Finally, a word on training partners. While is it great to enjoy training (enjoyment is one of the fundamentals of training,) with a safe and trusted partner, the downside, especially from a martial arts viewpoint, is that we only maintain technique, we do not advance. Enjoyable, co operative and compliant partners are great for maintenance and I do this every week for my own training. But really the ones that push us physically are the ones we do not know. Most clubs will have members park their cars in exactly the same place, stand in exactly the same place when the instructor calls to line up, and yes partner with almost the exact partner every week. This is normal, and you guessed it, this is deemed ordinary and safe. Enjoyable and safe yes, serious advancement no. It is exactly the same mentally. The ones that make us react, or who we judge as unconventional, inconsiderate and uncooperative really make us grow. Try on occasions to seek out the uncoordinated, the maverick, the ones that give you a bit of a hard time. Can you remember the teachers who taught you the best lessons? Who was that school teacher who gave you a hard time? Who bullied you at school? At work? Who rejected you in your life? Who beat you getting on the team? All these people forced you to be better, to stand up for yourself and most likely to join a martial arts school. These great “Real Life” experiences pushed your buttons the hardest, so you had to change and adapt.   Remember you will only make progress in any road of self improvement if you seek small doses of discomfort along the way. One can stay in one’s comfort zone and this is where I dwell mostly. However I know in order to grow I must on occasions, try and leave it to test myself. When I return, I always to find my knowledge and abilities have increased. Set your goals to experience some self imposed hard training. Try to tackle some fear you may have, even only for a while, by putting yourself deliberately in some arena where you’re slightly out of your depth. By doing this, you will find you will develop not only as a martial artist, but as a person.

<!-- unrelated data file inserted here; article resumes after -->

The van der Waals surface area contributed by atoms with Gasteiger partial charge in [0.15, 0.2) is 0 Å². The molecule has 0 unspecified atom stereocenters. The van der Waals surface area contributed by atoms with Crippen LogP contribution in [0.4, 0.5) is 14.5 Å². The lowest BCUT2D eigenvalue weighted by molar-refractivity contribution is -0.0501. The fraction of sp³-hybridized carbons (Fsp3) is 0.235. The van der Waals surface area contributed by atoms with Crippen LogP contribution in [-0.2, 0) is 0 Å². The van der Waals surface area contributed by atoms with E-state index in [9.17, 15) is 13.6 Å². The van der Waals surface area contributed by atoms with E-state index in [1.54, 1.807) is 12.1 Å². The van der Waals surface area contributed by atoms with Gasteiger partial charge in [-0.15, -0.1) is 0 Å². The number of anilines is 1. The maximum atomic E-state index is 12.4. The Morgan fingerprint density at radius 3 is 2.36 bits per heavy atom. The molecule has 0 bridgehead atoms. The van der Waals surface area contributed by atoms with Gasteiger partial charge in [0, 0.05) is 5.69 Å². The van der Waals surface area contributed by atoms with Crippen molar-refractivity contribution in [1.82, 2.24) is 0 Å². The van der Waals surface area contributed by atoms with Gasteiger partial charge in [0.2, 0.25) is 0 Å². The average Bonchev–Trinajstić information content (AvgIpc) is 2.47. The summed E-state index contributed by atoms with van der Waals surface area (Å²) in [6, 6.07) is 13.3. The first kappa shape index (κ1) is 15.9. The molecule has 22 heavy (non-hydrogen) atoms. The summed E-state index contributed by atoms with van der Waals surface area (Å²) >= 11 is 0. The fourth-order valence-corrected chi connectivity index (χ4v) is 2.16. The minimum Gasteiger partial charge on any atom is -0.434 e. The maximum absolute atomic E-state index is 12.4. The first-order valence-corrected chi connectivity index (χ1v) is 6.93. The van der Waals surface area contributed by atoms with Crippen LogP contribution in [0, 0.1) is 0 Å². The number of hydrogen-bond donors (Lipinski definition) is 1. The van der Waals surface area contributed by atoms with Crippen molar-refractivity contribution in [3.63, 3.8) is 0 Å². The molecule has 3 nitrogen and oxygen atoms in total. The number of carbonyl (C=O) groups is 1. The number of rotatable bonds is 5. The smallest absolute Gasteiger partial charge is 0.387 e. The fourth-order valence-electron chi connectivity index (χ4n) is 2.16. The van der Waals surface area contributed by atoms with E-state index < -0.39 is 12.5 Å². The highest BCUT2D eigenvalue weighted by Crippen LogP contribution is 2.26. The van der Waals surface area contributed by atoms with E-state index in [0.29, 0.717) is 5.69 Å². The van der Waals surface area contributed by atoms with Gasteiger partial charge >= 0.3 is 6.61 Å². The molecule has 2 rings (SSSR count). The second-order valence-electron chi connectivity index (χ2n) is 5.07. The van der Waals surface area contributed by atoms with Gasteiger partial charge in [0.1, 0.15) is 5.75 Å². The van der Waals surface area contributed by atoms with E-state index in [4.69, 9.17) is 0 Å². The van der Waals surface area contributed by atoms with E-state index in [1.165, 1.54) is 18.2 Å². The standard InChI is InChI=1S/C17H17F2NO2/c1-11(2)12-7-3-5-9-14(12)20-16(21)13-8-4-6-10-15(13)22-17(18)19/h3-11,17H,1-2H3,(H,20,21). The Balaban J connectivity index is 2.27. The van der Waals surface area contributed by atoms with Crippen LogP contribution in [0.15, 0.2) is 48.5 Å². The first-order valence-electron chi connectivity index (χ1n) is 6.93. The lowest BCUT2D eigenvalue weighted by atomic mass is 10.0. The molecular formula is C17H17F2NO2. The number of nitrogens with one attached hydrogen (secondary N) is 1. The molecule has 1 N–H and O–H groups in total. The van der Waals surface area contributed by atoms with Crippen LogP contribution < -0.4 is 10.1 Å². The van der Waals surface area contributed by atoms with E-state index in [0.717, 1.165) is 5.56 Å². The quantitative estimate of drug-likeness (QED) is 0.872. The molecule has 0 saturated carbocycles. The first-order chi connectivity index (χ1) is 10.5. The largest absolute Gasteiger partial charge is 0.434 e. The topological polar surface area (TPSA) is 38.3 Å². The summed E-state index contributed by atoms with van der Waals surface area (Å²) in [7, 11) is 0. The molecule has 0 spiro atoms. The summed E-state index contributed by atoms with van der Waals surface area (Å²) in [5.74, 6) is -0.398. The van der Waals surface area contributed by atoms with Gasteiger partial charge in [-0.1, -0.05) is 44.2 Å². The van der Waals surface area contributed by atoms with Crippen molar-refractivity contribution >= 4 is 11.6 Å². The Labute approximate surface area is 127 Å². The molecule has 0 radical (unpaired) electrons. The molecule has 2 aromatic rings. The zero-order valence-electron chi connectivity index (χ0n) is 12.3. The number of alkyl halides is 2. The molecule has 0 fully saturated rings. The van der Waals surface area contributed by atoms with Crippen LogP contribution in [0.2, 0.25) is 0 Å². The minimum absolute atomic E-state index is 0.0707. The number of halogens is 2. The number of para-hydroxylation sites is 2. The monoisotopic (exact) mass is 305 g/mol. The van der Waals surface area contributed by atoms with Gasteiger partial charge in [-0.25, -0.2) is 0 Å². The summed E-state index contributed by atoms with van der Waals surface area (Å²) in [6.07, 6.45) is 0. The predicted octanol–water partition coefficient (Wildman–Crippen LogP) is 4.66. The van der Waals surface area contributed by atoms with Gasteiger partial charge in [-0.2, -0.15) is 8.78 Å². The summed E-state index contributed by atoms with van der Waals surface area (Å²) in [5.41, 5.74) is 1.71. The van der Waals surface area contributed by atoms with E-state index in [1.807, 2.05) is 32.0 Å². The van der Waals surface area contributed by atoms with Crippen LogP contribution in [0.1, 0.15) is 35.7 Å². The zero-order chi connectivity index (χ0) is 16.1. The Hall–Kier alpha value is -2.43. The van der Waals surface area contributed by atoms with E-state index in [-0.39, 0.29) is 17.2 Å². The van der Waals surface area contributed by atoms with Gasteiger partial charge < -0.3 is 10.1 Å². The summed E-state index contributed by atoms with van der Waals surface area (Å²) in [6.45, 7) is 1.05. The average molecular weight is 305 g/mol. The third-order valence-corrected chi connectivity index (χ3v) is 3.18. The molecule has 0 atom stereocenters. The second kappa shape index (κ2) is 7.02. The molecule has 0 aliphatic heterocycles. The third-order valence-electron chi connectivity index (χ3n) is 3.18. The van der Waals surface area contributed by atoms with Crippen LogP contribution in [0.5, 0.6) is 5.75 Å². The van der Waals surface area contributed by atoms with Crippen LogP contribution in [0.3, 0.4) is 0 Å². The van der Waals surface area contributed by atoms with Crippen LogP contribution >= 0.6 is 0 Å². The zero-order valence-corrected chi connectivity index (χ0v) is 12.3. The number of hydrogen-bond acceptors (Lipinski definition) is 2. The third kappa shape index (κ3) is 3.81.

Your comments from last month’s blog were very much appreciated. As always, feel free to take a chance and put your comments on line, so we all can share your thoughts, learn from your experience, see things from your point of view and grow together.

Until next month, enjoy every present moment of life.

With Respect

Frank Murphy

2 Responses to Getting Serious About Taekwondo Training…

  • Mark Crowley says:

    Inspiring words, and so true. Getting out of the comfort zone is so important, and pushing yourself hard towards a goal can be so rewarding.

    • Master Frank Murphy says:

      Thank you Sir, having a few good partners who share mutual training interests, values and goals can be one of the best supports along the way. Again these are all nice inspiring words as you say the inspiring actions await us all.